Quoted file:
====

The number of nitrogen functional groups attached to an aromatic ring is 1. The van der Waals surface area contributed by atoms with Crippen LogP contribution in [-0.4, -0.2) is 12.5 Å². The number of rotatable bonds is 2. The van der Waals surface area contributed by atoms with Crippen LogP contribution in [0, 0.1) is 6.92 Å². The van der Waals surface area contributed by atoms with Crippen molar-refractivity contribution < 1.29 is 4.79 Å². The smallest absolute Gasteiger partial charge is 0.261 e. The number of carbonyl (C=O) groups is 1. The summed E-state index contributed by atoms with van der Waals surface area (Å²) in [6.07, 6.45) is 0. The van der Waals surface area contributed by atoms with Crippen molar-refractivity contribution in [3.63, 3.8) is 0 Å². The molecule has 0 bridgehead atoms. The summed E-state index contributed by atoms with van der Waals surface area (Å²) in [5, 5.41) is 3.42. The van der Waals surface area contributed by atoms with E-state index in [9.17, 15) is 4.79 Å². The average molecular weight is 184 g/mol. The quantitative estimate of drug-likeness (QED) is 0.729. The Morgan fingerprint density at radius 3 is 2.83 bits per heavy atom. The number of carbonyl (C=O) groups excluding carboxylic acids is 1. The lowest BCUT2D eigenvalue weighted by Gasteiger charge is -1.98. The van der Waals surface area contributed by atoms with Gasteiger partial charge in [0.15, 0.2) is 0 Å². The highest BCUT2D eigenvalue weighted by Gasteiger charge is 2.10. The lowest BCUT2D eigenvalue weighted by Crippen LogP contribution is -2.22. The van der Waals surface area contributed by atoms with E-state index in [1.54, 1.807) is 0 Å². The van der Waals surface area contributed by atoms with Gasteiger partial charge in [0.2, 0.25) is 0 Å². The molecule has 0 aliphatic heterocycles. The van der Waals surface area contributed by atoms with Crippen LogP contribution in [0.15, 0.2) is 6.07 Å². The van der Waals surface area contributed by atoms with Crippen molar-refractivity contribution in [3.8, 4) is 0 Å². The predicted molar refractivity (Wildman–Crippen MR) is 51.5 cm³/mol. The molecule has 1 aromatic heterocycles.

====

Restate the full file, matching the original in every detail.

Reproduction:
The number of nitrogen functional groups attached to an aromatic ring is 1. The van der Waals surface area contributed by atoms with Crippen LogP contribution in [-0.4, -0.2) is 12.5 Å². The number of rotatable bonds is 2. The van der Waals surface area contributed by atoms with Crippen LogP contribution in [0, 0.1) is 6.92 Å². The van der Waals surface area contributed by atoms with Crippen molar-refractivity contribution < 1.29 is 4.79 Å². The smallest absolute Gasteiger partial charge is 0.261 e. The number of carbonyl (C=O) groups is 1. The summed E-state index contributed by atoms with van der Waals surface area (Å²) in [6.07, 6.45) is 0. The van der Waals surface area contributed by atoms with Crippen molar-refractivity contribution in [3.63, 3.8) is 0 Å². The molecule has 0 bridgehead atoms. The summed E-state index contributed by atoms with van der Waals surface area (Å²) in [5, 5.41) is 3.42. The van der Waals surface area contributed by atoms with E-state index in [9.17, 15) is 4.79 Å². The average molecular weight is 184 g/mol. The quantitative estimate of drug-likeness (QED) is 0.729. The Morgan fingerprint density at radius 3 is 2.83 bits per heavy atom. The number of carbonyl (C=O) groups excluding carboxylic acids is 1. The lowest BCUT2D eigenvalue weighted by Gasteiger charge is -1.98. The van der Waals surface area contributed by atoms with Gasteiger partial charge in [0.15, 0.2) is 0 Å². The highest BCUT2D eigenvalue weighted by Gasteiger charge is 2.10. The lowest BCUT2D eigenvalue weighted by Crippen LogP contribution is -2.22. The van der Waals surface area contributed by atoms with E-state index in [1.54, 1.807) is 0 Å². The van der Waals surface area contributed by atoms with Gasteiger partial charge in [0.2, 0.25) is 0 Å². The molecule has 0 aliphatic heterocycles. The van der Waals surface area contributed by atoms with Crippen LogP contribution in [0.15, 0.2) is 6.07 Å². The van der Waals surface area contributed by atoms with Crippen molar-refractivity contribution in [3.8, 4) is 0 Å². The predicted molar refractivity (Wildman–Crippen MR) is 51.5 cm³/mol. The molecule has 1 aromatic heterocycles.